Soldiers in WWI Boston Public Library

Le retour des somnambules

PARIS – Le 28 juin 1914, l’archiduc Franz Ferdinand, le prince héritier de l’empire austro-hongrois et son épouse Sophie, la duchesse de Hohenberg ont été assassinés à Sarajevo – déclenchant une succession de funestes décisions qui a culminé dans la Première Guerre mondiale. Un siècle plus tard, le monde baigne toujours dans les conflits et les incertitudes, comme le démontre la situation au Proche-Orient, en Ukraine ainsi que dans les mers du Sud et de l’Est de la Chine. La connaissance des erreurs passées permettra-t-elle d’éviter une autre catastrophe planétaire ?

Il est certain que l’ordre mondial a radicalement changé au cours des cinq dernières années. Mais le sentiment de plus en plus répandu que nous avons perdu la maîtrise sur le cours de l’histoire, accompagné de sérieux doutes envers les capacités et les principes de nos dirigeants, donne une certaine résonance aux événements de Sarajevo de 1914.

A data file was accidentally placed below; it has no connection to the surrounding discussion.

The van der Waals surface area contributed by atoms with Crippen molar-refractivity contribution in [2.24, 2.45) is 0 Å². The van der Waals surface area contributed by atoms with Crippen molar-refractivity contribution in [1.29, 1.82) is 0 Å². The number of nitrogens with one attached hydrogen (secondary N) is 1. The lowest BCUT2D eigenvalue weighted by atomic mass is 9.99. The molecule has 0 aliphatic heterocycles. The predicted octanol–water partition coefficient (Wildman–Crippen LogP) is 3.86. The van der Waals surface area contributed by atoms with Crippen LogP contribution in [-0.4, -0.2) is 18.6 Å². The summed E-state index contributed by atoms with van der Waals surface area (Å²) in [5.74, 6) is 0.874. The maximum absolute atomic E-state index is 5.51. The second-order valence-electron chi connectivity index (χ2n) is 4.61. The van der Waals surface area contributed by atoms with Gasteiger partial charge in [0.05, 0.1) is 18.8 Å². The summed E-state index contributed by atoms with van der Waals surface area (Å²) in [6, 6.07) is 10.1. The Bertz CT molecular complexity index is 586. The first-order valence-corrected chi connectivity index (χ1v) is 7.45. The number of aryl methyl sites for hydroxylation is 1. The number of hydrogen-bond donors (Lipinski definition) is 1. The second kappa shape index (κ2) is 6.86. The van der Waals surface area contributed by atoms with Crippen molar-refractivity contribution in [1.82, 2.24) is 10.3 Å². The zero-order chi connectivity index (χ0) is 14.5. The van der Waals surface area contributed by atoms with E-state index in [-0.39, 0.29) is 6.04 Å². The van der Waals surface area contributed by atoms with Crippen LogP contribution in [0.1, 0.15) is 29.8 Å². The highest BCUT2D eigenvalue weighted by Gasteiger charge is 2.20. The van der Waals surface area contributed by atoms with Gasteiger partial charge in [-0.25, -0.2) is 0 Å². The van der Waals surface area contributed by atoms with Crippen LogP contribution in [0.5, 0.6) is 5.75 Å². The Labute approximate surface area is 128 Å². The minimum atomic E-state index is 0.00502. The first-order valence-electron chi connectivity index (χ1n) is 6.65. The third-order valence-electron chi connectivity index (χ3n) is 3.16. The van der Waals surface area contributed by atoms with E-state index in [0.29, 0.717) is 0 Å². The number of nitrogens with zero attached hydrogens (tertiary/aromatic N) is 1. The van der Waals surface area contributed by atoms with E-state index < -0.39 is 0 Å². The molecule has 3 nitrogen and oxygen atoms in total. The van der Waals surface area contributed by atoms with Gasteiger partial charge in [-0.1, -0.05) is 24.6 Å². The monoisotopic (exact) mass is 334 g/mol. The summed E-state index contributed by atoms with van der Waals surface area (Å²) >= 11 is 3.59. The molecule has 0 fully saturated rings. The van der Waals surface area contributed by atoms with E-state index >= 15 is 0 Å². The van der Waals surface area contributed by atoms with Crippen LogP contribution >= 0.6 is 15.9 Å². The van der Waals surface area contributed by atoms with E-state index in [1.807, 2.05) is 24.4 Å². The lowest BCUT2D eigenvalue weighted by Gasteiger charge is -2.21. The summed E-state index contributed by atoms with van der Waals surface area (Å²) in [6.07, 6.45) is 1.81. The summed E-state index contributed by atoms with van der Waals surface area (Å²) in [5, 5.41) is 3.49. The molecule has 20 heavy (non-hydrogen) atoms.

Il y a à peine un an, une comparaison entre la situation de l’été 1914 et celle d’aujourd’hui aurait semblé artificielle. Le seul parallèle que l’on pouvait faire se limitait à l’Asie : les experts se perdaient en conjectures sur l’équivalence de la Chine moderne avec l’Allemagne sous le kaiser Guillaume II, car la hausse des tensions régionales produite par les revendications territoriales de la Chine ressemblait, dans une certaine mesure, à la situation des Balkans à la veille de la Première Guerre mondiale.

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